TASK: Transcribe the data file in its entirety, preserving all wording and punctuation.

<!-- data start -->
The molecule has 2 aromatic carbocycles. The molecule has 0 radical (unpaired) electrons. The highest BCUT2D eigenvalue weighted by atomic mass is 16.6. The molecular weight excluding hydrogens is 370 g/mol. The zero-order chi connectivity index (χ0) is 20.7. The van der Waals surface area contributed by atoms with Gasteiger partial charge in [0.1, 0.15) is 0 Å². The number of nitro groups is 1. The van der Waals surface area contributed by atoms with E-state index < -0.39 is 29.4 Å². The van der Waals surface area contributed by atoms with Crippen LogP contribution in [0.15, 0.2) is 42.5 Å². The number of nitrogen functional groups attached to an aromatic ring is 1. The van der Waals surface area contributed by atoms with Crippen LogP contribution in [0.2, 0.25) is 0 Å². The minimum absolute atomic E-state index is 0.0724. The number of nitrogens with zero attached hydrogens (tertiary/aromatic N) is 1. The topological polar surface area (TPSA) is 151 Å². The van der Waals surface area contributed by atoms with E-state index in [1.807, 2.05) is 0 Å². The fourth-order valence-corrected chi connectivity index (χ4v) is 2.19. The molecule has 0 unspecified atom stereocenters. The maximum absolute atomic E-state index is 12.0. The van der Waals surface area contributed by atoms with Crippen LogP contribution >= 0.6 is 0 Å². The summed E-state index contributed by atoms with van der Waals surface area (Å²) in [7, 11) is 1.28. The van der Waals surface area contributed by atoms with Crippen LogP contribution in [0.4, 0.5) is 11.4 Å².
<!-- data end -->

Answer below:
The molecule has 2 aromatic carbocycles. The molecule has 0 radical (unpaired) electrons. The highest BCUT2D eigenvalue weighted by atomic mass is 16.6. The molecular weight excluding hydrogens is 370 g/mol. The zero-order chi connectivity index (χ0) is 20.7. The van der Waals surface area contributed by atoms with Gasteiger partial charge in [0.1, 0.15) is 0 Å². The number of nitro groups is 1. The van der Waals surface area contributed by atoms with E-state index < -0.39 is 29.4 Å². The van der Waals surface area contributed by atoms with Crippen LogP contribution in [0.15, 0.2) is 42.5 Å². The number of nitrogen functional groups attached to an aromatic ring is 1. The van der Waals surface area contributed by atoms with Crippen LogP contribution in [0.2, 0.25) is 0 Å². The minimum absolute atomic E-state index is 0.0724. The number of nitrogens with zero attached hydrogens (tertiary/aromatic N) is 1. The topological polar surface area (TPSA) is 151 Å². The van der Waals surface area contributed by atoms with E-state index in [1.807, 2.05) is 0 Å². The fourth-order valence-corrected chi connectivity index (χ4v) is 2.19. The molecule has 0 unspecified atom stereocenters. The maximum absolute atomic E-state index is 12.0. The van der Waals surface area contributed by atoms with Crippen LogP contribution >= 0.6 is 0 Å². The summed E-state index contributed by atoms with van der Waals surface area (Å²) in [7, 11) is 1.28. The van der Waals surface area contributed by atoms with Crippen LogP contribution in [0.4, 0.5) is 11.4 Å².